Thermostat setting - one temp and leave it or variable?

Reply

  #1  
Old 04-29-05, 01:29 AM
Member
Thread Starter
Join Date: Apr 2003
Posts: 55
Thermostat setting - one temp and leave it or variable?

Which way saves fuel consumption?
1. Setting the zone/house temperature to 68 F and leaving it or
2. Vary the temperature for time of day, e.g. turn it down to 56 F for sleeping and when away and turn up to 68 F when occupants are up and around the living area?

The explanation I hear for setting to a single temperature and not touching it is that when one lets the house cool down and then it's time to heat up, one energy is used to reheat all the furniture, walls, etc.

What is the right answer?
 
Sponsored Links
  #2  
Old 04-29-05, 01:55 AM
pgtek's Avatar
Member
Join Date: Oct 2004
Location: north Carolina
Posts: 1,391
hi
set it one temp and leave.
68 would be ok
if you place at 58 and back to 68 during the day, will cost you more for it has to run a long time to heat up

pg
 
  #3  
Old 04-29-05, 06:01 PM
Member
Join Date: Oct 2004
Location: in
Posts: 126
Thats false. Thats why they make programmable thermostats.
Every second the furnace or AC is not running its saving you money and saving fuel.
The argument about the couch and chairs needing to be "reheated" is a mute point. Your not going to be gone long enough for the furniture to lose enough heat. Bottom line is change the temp according to your living patterns...buy a programmable thermostat.
 
  #4  
Old 04-30-05, 12:26 AM
Member
Thread Starter
Join Date: Apr 2003
Posts: 55
Temperature management for heating efficiency

I am one who has programmable thermostats. My father is the one who keeps his little bungalow at a constant 68 F. I would like to prove to him that he won't save money by keeping the temperature constant. I'd like to be able to show him he could save money.

May be the answer is to get him the programmable thermostat, install it, set the program and run it for a season.

Just wasn't sure if anyone had specific data/examples particularly for a Northeastern US climate.
 
  #5  
Old 04-30-05, 11:42 AM
Member
Join Date: Nov 2001
Location: USA
Posts: 1,873
There are a lot of factors when considering if turning down a thermostat during the winter is cost effective. In general if the house is insulated it should be cost effective. If not, it is not cost effective. Basically insulation retards heat loss, it does it by retaining heat. This characteristic allows you to turn down the thermostat a portion of the day without having to reheat the structure and all furnishings in it again. Without insulation, the heat loss would be so great that you would have to heat the structure and all the furnishings within.

Heat loss is then the determining factor concerning the cost effectiveness of turning down thermostats. Factors like air leakage, infiltration and the by-pass phenomena affect heat loss. So regardless if one's house is insulated, if there is a significant amount of heat loss as a result of the other factors mentioned, then turning down the thermostat is not cost effective.

On average there is about a 3% savings with the installation and use of a programmable thermostat. In most cases there is no significant change in comfort levels. This is based on statistical data that has been collected over the years. To accurately calculate savings, you need the fuel billing histories, the degree days for the periods being compared, knowledge of any other improvements that may influence the savings and the settings of the thermostat for those periods.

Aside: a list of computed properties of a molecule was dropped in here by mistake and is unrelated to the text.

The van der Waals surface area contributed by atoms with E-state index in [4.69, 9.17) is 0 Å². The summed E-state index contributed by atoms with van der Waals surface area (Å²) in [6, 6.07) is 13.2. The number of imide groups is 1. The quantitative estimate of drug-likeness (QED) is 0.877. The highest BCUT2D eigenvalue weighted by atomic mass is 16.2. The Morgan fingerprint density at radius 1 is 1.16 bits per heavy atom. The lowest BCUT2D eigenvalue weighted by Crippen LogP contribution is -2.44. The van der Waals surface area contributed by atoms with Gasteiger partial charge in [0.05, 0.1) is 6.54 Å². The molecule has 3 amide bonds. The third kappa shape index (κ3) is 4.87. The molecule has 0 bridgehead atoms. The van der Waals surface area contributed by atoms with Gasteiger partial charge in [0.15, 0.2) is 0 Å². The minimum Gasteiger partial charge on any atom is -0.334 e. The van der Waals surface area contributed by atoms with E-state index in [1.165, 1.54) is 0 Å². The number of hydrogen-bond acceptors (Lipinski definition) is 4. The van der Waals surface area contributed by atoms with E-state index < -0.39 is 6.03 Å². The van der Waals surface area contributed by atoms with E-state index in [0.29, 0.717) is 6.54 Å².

#6  
Old 05-01-05, 06:58 AM
Ed Imeduc's Avatar
Member
Join Date: Aug 2002
Location: Mountain Williams Missouri
Posts: 18,389
Wink

To set back a tstat or not to set back a tstat
On the charts I have its a lot in where you live for one thing. AS what the temp out side is. Thats like on heat down here they say you say 16%to 18% but way up north only 6% to 8% then for cool just turn it around.
In winter you can save some if you have gas or oil. With a heat pump and the older programmable tstat when it goes to pick up the heat it turns on the strip heaters so you loose all you saved On the new tstat out to day it works up slow and dont turn on the strip heaters but takes a long time to get the heat back up. On heat set back feel how cold it get in some closets and kitchen cabinets that are on the outside walls. Takes a while for them to come back up to temp.
On the AC you would be better off to let it alone . Set it and forget it. As time goes by and the home drys out some you will push the tstat up some, cause you feel cool. If you did want to push the tstat up while you are away from the home. Best to tie a humidistat in line there and let that take over the AC while you are away.

ED just my .02 cents
 
  #7  
Old 05-02-05, 03:25 AM
pgtek's Avatar
Member
Join Date: Oct 2004
Location: north Carolina
Posts: 1,391
my 2 cents

ok
why do we have cruise control on car.
It a fact when your on cruise control and keep a steady speed you safe fuel instead of of going up and down on the gas pedal.
My opinion

pg
 
  #8  
Old 05-02-05, 11:24 AM
Member
Join Date: Nov 2001
Location: USA
Posts: 1,873
The difference is variable speed with a car and a constant consumption with a heating system. For example, a car engine on cruise control will still vary in consumption depending on terrain, like going up and down hills. Whereas a heating system will go at full throttle all the time when there is a demand for heat. A heating system rated at 100,000 BTU/Hr. burns at that rate all the time, regardless if it is for one minute or an hour. In other words the amount of fuel it consumes is constant. So the only variable with consumption is time. Which means the major factor to reduce consumption is to reduce the amount of time the heating system comes on. There are several ways to accomplish this.